Another day, another breach, this time involving cosmetics retailer Sephora. Earlier this week, reports stated that there had been leaks of the personal details of Sephora’s online customers, including those in countries like Singapore, Malaysia, Thailand, Indonesia, Philippines, New Zealand and Australia.
The data has since found its way on the dark web, as hackers have been trying to make a profit by selling databases of around 3.7 million Sephora customer records, containing information that includes customers’ names, email addresses, login details, encrypted passwords, IP addresses, personal details and beauty preferences.
Sephora’s Managing Director of Southeast Asia, Alia Gogi, has gone on record to unconvincingly say that while some personal information may have been exposed to unauthorised third parties, no credit card information was accessed and that the company had “no reason to believe that any personal data has been misused”.
It may be true that no credit card information or decrypted passwords were leaked. However, there are still plenty of ways for today’s cybercriminals to misuse the leaked data, for example through social engineering or highly targeted spear phishing attacks.
CSA reached out to security experts at Synopsys and HackerOne, who agreed to share some of their thoughts on the incident and how companies can avoid suffering similar breaches. The full comments are as follows:
Nabil Hannan, Managing Principal at Synopsys Software Integrity Group
"At first, the Sephora breach seems as mysterious as beauty products are to most men. Given how they found no major vulnerability (based on their efforts to find the vulnerability) doesn’t mean that data could not have been leaked. There are two things that immediately come to mind when reading the statement from Sephora’s managing director.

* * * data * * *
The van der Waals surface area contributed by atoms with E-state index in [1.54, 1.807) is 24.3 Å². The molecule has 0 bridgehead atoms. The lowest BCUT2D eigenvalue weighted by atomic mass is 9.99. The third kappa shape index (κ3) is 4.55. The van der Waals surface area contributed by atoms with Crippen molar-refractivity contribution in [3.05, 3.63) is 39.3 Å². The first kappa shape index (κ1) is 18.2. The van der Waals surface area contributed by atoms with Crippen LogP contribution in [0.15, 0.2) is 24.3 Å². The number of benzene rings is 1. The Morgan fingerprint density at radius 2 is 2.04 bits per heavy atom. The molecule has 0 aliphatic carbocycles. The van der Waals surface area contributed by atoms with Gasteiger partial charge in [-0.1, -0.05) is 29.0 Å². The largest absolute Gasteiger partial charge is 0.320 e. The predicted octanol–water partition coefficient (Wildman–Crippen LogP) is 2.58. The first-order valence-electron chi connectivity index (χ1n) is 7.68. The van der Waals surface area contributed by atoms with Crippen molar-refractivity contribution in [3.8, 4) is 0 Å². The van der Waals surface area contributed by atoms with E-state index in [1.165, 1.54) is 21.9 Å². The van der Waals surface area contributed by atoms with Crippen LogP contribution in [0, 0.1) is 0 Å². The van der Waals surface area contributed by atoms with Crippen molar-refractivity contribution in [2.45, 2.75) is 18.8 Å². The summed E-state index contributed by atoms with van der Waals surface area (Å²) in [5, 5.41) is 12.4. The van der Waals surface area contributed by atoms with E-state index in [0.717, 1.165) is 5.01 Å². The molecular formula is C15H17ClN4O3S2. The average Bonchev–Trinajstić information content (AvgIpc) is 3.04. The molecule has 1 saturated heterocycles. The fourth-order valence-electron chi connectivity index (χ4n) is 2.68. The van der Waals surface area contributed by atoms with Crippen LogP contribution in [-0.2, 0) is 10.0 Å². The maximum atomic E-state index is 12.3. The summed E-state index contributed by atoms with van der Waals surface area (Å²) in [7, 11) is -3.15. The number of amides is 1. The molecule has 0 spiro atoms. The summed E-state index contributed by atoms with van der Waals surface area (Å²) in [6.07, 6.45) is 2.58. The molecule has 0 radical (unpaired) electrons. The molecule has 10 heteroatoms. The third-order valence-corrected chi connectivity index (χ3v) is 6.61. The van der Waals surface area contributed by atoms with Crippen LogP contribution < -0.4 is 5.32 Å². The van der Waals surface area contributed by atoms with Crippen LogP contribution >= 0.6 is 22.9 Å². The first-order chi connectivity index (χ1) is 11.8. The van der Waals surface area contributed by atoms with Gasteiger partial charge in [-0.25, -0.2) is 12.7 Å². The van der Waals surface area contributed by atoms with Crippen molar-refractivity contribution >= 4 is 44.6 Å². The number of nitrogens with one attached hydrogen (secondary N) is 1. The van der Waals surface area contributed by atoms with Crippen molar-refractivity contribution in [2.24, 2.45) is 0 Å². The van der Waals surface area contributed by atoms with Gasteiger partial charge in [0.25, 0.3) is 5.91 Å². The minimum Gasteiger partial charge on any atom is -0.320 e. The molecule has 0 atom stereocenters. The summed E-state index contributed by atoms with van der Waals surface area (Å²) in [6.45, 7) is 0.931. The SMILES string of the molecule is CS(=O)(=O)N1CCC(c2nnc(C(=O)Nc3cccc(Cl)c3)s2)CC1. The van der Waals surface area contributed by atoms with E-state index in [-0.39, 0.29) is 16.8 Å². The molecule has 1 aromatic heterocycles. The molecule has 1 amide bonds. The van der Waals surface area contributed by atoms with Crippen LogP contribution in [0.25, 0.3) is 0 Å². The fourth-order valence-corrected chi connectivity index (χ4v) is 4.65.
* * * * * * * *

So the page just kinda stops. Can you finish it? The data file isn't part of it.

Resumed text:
The first being that they say there is “no reason to believe that any personal data has been misused” – this is very hard to claim given they have made a statement that user data has been breached, including things like first and last name, date of birth and gender. It’s not possible to determine how this data may have been misused after the breach.
Another thing about this incident that stands out is the fact that they did a review of their software, but found no major vulnerability. Sometimes a vulnerability may not be required for a breach to occur. Organisations also need to consider that potential malicious insider threats may exist. For example, when looking at where the database was breached, it’s important to understand the threat model of the system, and determine things like who had access to the database and if they really needed to have access.
These types of breaches highlight the importance of conducting a holistic assessment of the full software ecosystem through threat modelling or architecture risk analysis to determine if there are flaws in how the software is designed that could be used maliciously by an insider to result in such a breach, even when there may not be any major security bug in the software components."
Laurie Mercer, Sales Engineer, EMEA, HackerOne
"Sephora has responded very responsibly to this data breach, notifying customers and reviewing its security systems so customers can be confident in the company that is now doing the right thing by them.
However, while consumers do place trust in companies to keep their data secure, when they learn of a data breach like this, I’d recommend they also take precautionary steps to secure their data regardless of whether or not they think they’ve been affected to avoid any nasty surprise years down the line. In a case like this, keeping vigilant for spam and phishing emails is going to be key after such a breach.
Breaches like this also drive home the point that every company should have a formal process to accept vulnerability reports from external third parties. A Vulnerability Disclosure Policy or Security@ email is the best way to ensure that when someone sees something exposed, they can say something."